Intl. J. of Bacteriology     Open Access  
Intl. J. of Biodiversity     Open Access   (Followers: 4)
Intl. J. of Biomaterials     Open Access   (Followers: 5, SJR: 0.485, h-index: 10)
Intl. J. of Biomedical Imaging     Open Access   (Followers: 5, SJR: 0.581, h-index: 23)
Intl. J. of Breast Cancer     Open Access   (Followers: 12)
Intl. J. of Carbohydrate Chemistry     Open Access   (Followers: 7)
Intl. J. of Cell Biology     Open Access   (Followers: 4, SJR: 2.658, h-index: 25)
Intl. J. of Chemical Engineering     Open Access   (Followers: 7, SJR: 0.361, h-index: 10)
Intl. J. of Chronic Diseases     Open Access   (Followers: 1)
Intl. J. of Combinatorics     Open Access   (Followers: 1)
Intl. J. of Computer Games Technology     Open Access   (Followers: 11, SJR: 0.213, h-index: 12)
Intl. J. of Corrosion     Open Access   (Followers: 10, SJR: 0.19, h-index: 7)
Intl. J. of Dentistry     Open Access   (Followers: 6, SJR: 0.558, h-index: 11)
Intl. J. of Differential Equations     Open Access   (Followers: 6, SJR: 0.363, h-index: 11)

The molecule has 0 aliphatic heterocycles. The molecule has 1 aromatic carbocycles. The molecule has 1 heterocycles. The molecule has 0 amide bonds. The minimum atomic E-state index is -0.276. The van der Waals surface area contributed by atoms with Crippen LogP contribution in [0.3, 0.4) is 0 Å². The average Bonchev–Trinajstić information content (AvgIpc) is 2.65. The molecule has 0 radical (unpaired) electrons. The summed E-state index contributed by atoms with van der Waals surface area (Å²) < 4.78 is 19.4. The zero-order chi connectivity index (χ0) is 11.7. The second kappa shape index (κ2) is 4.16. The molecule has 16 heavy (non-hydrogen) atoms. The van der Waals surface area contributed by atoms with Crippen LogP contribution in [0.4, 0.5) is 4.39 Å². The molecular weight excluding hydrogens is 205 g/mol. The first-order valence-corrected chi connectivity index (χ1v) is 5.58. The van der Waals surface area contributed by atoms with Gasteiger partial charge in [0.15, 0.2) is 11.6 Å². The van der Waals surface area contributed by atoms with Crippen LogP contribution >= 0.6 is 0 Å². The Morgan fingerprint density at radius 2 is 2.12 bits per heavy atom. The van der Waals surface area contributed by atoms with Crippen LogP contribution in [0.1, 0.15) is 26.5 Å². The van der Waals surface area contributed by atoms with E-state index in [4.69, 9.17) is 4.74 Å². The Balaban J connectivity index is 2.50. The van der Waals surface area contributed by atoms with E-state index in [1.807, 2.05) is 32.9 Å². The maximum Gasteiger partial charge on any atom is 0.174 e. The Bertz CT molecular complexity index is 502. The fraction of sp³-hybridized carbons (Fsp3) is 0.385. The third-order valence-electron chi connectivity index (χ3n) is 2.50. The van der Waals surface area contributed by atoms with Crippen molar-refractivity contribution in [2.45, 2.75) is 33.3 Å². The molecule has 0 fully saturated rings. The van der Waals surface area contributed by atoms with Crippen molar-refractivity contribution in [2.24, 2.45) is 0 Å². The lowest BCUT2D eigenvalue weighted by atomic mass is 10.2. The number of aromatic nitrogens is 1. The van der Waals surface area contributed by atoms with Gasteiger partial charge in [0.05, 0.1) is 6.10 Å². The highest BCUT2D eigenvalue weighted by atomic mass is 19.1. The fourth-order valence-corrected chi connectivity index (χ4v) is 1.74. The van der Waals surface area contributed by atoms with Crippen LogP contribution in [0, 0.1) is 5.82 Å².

Intl. J. of Digital Multimedia Broadcasting     Open Access   (Followers: 5, SJR: 0.144, h-index: 10)
Intl. J. of Ecology     Open Access   (Followers: 6, SJR: 0.8, h-index: 11)
Intl. J. of Electrochemistry     Open Access   (Followers: 6)
Intl. J. of Endocrinology     Open Access   (Followers: 3, SJR: 0.961, h-index: 24)
Intl. J. of Engineering Mathematics     Open Access   (Followers: 3)
Intl. J. of Evolutionary Biology     Open Access   (Followers: 9)
Intl. J. of Family Medicine     Open Access   (Followers: 2)
Intl. J. of Food Science     Open Access   (Followers: 3)
Intl. J. of Forestry Research     Open Access   (Followers: 4)
Intl. J. of Genomics     Open Access   (Followers: 2, SJR: 0.721, h-index: 7)
Intl. J. of Geophysics     Open Access   (Followers: 5, SJR: 0.416, h-index: 8)
Intl. J. of Hepatology     Open Access   (Followers: 3)
Intl. J. of Hypertension     Open Access   (Followers: 5, SJR: 0.823, h-index: 20)
Intl. J. of Inflammation     Open Access   (SJR: 0.876, h-index: 14)